Having at last managed to remove the hinges from the old gates, I carefully measured where they should be attached to the new, five-bar gates. "Measure twice, cut once," I told myself, although in this case it would be drill once. I had even thought to buy new nuts and bolts to avoid having to re-use the old, rusty ones. I offered up the right-hand gate. Perfect! I offered up the left-hand gate. Oh, oh, a snag. I had fixed the lower hinge an inch too high and it was taking no weight on the bracket fixed to the gatepost. So much for measuring twice. The gate was too heavy for the top hinge to take all the weight, so something had to be done. I was reluctant to drill more holes - in fact, there would have been no point as I had already fixed the hinge about as low as it would go. So it was back to Mr Bricolage, where the staff had almost come to accept me as a permanent resident. I spent half an hour searching the shelves and found nothing that would help, but a nearby agricultural merchant had just the thing - a metal cylinder about an inch long with a screw thread at one end – not that I needed the screw thread. It was probably a part for a tractor, although goodness knows what part.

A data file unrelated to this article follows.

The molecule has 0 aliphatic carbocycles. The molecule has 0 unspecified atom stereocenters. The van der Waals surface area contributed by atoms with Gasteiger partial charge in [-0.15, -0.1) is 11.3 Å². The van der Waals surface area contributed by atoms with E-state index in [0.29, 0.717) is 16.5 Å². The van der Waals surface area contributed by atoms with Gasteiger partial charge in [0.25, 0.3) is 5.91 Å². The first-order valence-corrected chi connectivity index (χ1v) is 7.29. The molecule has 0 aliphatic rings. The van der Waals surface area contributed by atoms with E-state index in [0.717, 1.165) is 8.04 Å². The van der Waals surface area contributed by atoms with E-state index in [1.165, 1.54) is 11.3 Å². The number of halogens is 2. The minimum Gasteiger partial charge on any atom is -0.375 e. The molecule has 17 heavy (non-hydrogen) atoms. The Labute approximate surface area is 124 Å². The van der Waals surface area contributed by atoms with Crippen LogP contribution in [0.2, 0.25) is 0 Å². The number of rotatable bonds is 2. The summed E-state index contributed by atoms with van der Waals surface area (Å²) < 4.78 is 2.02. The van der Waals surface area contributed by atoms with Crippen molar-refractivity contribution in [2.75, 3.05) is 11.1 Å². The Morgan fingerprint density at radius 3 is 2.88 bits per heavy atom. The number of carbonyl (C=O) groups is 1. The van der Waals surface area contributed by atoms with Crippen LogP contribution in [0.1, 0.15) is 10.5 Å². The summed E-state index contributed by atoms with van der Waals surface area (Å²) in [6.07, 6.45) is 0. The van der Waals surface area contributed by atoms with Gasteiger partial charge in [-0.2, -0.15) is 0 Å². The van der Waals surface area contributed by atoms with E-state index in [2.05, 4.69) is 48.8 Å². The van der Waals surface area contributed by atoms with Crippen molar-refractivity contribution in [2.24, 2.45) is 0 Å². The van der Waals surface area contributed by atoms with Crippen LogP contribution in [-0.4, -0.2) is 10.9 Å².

It had taken me a day and a half to hang those gates, a job which I had expected to take me no more than a couple of hours. There was no time on this trip to complete the next major job, which was constructing a pergola to provide a shady nook for meals alfresco, so I pottered around for a couple of days. One thing I did was measure the rooms (with extreme care) so that I could buy the wallpaper, although hanging it would have to wait until Emmanuel had finished the rewiring.